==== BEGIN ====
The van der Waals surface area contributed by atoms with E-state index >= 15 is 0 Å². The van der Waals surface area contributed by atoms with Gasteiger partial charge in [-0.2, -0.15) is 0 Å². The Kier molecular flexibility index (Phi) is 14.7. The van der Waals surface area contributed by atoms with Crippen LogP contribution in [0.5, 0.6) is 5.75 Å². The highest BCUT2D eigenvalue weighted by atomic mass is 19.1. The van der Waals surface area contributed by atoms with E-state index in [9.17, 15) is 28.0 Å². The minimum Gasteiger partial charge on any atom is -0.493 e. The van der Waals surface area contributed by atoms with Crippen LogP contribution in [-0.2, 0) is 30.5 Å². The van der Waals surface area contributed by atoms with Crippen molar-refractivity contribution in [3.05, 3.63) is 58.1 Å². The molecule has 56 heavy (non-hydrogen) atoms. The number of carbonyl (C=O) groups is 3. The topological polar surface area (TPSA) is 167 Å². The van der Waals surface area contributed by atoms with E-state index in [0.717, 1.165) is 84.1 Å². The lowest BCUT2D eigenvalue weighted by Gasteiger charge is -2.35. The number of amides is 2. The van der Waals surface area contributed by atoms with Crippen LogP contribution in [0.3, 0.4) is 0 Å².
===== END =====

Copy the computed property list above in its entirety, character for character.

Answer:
The van der Waals surface area contributed by atoms with E-state index >= 15 is 0 Å². The van der Waals surface area contributed by atoms with Gasteiger partial charge in [-0.2, -0.15) is 0 Å². The Kier molecular flexibility index (Phi) is 14.7. The van der Waals surface area contributed by atoms with Crippen LogP contribution in [0.5, 0.6) is 5.75 Å². The highest BCUT2D eigenvalue weighted by atomic mass is 19.1. The van der Waals surface area contributed by atoms with E-state index in [9.17, 15) is 28.0 Å². The minimum Gasteiger partial charge on any atom is -0.493 e. The van der Waals surface area contributed by atoms with Crippen LogP contribution in [-0.2, 0) is 30.5 Å². The van der Waals surface area contributed by atoms with Crippen molar-refractivity contribution in [3.05, 3.63) is 58.1 Å². The molecule has 56 heavy (non-hydrogen) atoms. The number of carbonyl (C=O) groups is 3. The topological polar surface area (TPSA) is 167 Å². The van der Waals surface area contributed by atoms with E-state index in [0.717, 1.165) is 84.1 Å². The lowest BCUT2D eigenvalue weighted by Gasteiger charge is -2.35. The number of amides is 2. The van der Waals surface area contributed by atoms with Crippen LogP contribution in [0.3, 0.4) is 0 Å².